Yukon Seasons by Shane Wilson, in progress, right phase 7 (carved moose antler and skull)

The brown marks are made by a pencil crayon and serve as reference points for further refinement. I find that pencil crayon is preferable to pencil, as pencil leaves fragments of graphite which persist in the pores of the antler. The pencil crayon's waxy consistency tends to remain on the surface of the carving and comes away easily during subsequent work.

The small holes represent Yukon's ever present summer environment: insects. Yukon's summers belong to the blood suckers, save in the small oases human bug killing technologies have carved out of the wilderness, which are our towns. With such an influence, nay, dominance over the summer landscape, I felt it necessary to include them in the sculpture, along with the creature we typically assign to that role.
(moose antler skull carving, moose antler skull sculpture)

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'Yukon Seasons' (Left Moose Antler - Phase 11) by Shane Wilson

Yukon Seasons by Shane Wilson, in progress, left phase 11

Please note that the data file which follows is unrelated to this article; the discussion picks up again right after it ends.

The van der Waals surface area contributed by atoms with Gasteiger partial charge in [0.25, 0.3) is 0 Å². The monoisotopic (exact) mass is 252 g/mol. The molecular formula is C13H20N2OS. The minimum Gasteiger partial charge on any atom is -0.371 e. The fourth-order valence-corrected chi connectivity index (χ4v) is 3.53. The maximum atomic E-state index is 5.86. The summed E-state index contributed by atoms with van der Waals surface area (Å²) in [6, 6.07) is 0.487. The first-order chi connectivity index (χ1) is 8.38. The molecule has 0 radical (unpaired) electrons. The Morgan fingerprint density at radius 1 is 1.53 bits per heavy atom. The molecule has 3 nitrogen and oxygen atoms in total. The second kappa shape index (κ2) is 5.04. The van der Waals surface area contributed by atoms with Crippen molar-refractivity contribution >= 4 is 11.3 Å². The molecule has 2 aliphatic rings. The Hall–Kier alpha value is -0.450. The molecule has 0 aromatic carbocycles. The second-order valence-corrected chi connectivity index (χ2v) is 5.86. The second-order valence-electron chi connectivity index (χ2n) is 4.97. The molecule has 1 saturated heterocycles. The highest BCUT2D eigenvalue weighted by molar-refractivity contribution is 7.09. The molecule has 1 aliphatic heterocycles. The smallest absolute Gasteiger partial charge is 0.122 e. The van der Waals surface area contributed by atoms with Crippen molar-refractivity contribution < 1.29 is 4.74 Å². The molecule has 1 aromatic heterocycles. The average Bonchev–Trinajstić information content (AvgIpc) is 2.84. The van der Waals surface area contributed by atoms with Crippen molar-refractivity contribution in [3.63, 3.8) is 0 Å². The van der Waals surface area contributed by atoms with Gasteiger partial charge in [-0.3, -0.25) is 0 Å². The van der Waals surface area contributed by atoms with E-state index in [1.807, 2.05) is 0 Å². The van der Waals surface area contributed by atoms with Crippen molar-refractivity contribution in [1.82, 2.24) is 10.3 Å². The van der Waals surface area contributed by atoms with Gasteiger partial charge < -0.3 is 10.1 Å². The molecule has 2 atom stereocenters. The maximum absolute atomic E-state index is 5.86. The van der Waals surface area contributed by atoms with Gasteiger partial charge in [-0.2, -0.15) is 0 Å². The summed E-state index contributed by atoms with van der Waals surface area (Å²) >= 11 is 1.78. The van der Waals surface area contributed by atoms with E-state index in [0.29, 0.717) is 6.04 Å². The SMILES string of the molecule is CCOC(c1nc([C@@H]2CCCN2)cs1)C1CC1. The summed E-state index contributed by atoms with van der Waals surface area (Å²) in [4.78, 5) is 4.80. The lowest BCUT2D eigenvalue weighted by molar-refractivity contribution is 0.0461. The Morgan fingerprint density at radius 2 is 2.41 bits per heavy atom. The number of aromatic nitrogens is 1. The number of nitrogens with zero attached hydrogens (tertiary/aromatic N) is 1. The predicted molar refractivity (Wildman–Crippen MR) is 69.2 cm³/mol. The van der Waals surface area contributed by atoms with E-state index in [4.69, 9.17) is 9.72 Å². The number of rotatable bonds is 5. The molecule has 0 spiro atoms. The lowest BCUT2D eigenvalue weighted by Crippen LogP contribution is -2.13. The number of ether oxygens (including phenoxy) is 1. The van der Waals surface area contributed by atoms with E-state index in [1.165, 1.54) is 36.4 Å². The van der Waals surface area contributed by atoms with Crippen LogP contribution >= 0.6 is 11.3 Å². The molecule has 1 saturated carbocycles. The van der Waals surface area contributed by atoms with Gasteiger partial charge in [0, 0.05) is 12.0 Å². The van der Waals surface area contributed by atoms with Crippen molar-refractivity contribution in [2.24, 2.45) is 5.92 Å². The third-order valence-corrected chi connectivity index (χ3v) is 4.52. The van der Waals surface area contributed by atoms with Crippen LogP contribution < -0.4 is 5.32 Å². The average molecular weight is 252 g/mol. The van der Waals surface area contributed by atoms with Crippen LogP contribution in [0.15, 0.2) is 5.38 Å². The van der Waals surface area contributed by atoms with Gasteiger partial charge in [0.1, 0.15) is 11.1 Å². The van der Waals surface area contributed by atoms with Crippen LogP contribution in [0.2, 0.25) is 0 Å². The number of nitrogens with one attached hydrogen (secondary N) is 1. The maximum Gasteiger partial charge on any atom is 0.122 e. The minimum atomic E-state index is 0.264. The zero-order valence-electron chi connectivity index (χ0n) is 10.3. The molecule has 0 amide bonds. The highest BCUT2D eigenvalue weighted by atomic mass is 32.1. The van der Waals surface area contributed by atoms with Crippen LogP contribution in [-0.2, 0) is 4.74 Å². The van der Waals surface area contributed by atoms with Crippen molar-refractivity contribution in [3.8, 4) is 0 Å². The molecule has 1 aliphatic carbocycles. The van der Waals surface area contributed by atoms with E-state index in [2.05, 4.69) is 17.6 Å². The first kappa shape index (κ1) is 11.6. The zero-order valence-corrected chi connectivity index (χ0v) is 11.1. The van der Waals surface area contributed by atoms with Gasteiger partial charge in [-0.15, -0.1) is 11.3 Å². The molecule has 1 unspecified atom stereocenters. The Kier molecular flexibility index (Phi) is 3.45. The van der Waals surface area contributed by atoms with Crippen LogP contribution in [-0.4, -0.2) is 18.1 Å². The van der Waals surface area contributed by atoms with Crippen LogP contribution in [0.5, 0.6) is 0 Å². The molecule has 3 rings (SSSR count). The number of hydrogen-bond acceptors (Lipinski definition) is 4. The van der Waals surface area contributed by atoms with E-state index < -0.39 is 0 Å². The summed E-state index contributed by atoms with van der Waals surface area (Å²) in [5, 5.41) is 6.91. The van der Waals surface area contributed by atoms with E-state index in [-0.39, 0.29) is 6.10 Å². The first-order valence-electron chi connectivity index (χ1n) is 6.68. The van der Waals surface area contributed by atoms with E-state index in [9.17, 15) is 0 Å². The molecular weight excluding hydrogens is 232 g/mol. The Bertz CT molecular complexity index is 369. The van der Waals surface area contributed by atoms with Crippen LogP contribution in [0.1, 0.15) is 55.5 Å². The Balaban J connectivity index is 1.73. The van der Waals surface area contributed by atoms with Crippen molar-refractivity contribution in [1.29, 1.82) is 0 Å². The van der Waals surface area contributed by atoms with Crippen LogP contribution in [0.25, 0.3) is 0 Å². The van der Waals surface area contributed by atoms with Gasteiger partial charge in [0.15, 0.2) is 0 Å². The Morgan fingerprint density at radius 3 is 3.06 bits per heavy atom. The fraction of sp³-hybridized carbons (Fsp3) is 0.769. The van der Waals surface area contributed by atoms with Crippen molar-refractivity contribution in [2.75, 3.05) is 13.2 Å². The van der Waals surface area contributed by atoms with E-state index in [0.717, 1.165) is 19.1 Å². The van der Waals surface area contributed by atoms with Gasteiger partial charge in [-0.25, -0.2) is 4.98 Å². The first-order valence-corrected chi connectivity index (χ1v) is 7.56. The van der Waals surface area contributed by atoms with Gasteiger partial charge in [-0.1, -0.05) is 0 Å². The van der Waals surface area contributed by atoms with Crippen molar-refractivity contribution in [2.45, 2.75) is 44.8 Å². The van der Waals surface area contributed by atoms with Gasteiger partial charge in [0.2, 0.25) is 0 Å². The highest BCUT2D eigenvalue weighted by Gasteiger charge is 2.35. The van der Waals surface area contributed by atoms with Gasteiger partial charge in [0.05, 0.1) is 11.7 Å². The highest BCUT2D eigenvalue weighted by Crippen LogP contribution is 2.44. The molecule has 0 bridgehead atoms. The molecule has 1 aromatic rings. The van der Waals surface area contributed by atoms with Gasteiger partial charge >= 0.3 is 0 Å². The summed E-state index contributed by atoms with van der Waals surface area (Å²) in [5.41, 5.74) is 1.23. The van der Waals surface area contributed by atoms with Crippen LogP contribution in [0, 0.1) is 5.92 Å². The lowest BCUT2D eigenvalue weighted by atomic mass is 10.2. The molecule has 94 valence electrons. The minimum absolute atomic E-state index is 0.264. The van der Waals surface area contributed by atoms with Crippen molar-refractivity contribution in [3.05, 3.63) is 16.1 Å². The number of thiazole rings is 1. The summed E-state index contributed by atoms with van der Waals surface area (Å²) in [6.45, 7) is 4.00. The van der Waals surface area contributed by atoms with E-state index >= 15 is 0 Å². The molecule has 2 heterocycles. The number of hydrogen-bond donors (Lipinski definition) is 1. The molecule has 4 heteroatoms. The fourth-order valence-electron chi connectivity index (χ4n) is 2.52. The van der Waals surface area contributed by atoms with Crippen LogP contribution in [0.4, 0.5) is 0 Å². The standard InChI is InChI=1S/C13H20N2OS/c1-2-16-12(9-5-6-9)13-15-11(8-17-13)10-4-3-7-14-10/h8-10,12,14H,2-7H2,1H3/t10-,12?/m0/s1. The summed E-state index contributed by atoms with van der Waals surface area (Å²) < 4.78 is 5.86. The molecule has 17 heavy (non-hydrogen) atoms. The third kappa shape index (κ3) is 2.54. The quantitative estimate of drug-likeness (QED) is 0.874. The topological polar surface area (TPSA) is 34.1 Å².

The Sandhill Crane has morphed again into a more realistic bird. Co-incidently, while I was working on this part of the sculpture the Sandhill Cranes migrated through, passing over my studio in flocks of hundreds and thousands. I was able to observe their feather structure and flight pattern with an eye to duplicating the same in antler. It was indeed fortuitous that they passed by when they did, because the pictures I was using for reference were simply not adequate! There is a little more work yet to do on the receding wing, which will be attended to later, when I change the position of the work on the carving bench.

Yukon Seasons by Shane Wilson, in progress, left phase 11 (carved moose antler and skull)

I have found that my back has been giving me a little trouble lately, due to inadequate support from my old chair and the need to work in a reaching or stretched position. I broke down and purchased a new office chair, with a very comfortable seat, firm back support, adjustable arm rests and the ability to raise and lower the chair on a gas cylinder. The new chair has made a real difference, providing great support while allowing my hands and arms to work, on each section of the antler at a consistent height and with consistent support.
(moose antler skull carving, moose antler skull sculpture)

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'Yukon Seasons' (Left Moose Antler - Phase 10) by Shane Wilson